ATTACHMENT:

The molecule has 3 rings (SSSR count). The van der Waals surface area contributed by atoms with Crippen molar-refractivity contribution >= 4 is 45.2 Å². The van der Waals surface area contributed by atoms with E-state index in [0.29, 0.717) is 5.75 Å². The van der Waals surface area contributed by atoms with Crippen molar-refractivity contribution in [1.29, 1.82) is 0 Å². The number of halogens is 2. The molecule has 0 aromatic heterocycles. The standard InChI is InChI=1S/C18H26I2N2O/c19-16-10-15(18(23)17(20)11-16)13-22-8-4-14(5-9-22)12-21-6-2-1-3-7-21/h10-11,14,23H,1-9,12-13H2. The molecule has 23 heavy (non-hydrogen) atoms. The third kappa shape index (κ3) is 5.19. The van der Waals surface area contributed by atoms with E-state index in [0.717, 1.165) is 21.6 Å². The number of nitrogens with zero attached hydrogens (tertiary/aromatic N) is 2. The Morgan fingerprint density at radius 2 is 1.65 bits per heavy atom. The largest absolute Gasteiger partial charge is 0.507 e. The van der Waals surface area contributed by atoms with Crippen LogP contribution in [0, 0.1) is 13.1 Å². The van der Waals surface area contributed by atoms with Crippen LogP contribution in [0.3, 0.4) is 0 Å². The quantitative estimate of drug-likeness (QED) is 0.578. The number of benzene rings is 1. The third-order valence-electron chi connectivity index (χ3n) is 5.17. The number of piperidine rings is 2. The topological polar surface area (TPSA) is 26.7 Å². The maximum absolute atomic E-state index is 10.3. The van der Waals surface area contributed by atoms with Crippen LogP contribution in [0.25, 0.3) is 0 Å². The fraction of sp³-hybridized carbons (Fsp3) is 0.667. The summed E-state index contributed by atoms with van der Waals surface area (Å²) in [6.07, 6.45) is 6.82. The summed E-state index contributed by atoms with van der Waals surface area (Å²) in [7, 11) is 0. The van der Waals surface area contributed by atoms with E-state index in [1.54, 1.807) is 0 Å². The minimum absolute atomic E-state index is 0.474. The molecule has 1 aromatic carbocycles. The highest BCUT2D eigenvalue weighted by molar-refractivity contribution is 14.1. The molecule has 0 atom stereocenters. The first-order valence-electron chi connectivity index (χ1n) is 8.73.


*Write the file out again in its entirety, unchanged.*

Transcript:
The molecule has 3 rings (SSSR count). The van der Waals surface area contributed by atoms with Crippen molar-refractivity contribution >= 4 is 45.2 Å². The van der Waals surface area contributed by atoms with E-state index in [0.29, 0.717) is 5.75 Å². The van der Waals surface area contributed by atoms with Crippen molar-refractivity contribution in [1.29, 1.82) is 0 Å². The number of halogens is 2. The molecule has 0 aromatic heterocycles. The standard InChI is InChI=1S/C18H26I2N2O/c19-16-10-15(18(23)17(20)11-16)13-22-8-4-14(5-9-22)12-21-6-2-1-3-7-21/h10-11,14,23H,1-9,12-13H2. The molecule has 23 heavy (non-hydrogen) atoms. The third kappa shape index (κ3) is 5.19. The van der Waals surface area contributed by atoms with E-state index in [0.717, 1.165) is 21.6 Å². The number of nitrogens with zero attached hydrogens (tertiary/aromatic N) is 2. The Morgan fingerprint density at radius 2 is 1.65 bits per heavy atom. The largest absolute Gasteiger partial charge is 0.507 e. The van der Waals surface area contributed by atoms with Crippen LogP contribution in [0, 0.1) is 13.1 Å². The van der Waals surface area contributed by atoms with Crippen LogP contribution in [0.3, 0.4) is 0 Å². The quantitative estimate of drug-likeness (QED) is 0.578. The number of benzene rings is 1. The third-order valence-electron chi connectivity index (χ3n) is 5.17. The number of piperidine rings is 2. The topological polar surface area (TPSA) is 26.7 Å². The maximum absolute atomic E-state index is 10.3. The van der Waals surface area contributed by atoms with Crippen LogP contribution in [0.25, 0.3) is 0 Å². The fraction of sp³-hybridized carbons (Fsp3) is 0.667. The summed E-state index contributed by atoms with van der Waals surface area (Å²) in [6.07, 6.45) is 6.82. The summed E-state index contributed by atoms with van der Waals surface area (Å²) in [7, 11) is 0. The van der Waals surface area contributed by atoms with E-state index in [1.54, 1.807) is 0 Å². The minimum absolute atomic E-state index is 0.474. The molecule has 1 aromatic carbocycles. The highest BCUT2D eigenvalue weighted by molar-refractivity contribution is 14.1. The molecule has 0 atom stereocenters. The first-order valence-electron chi connectivity index (χ1n) is 8.73.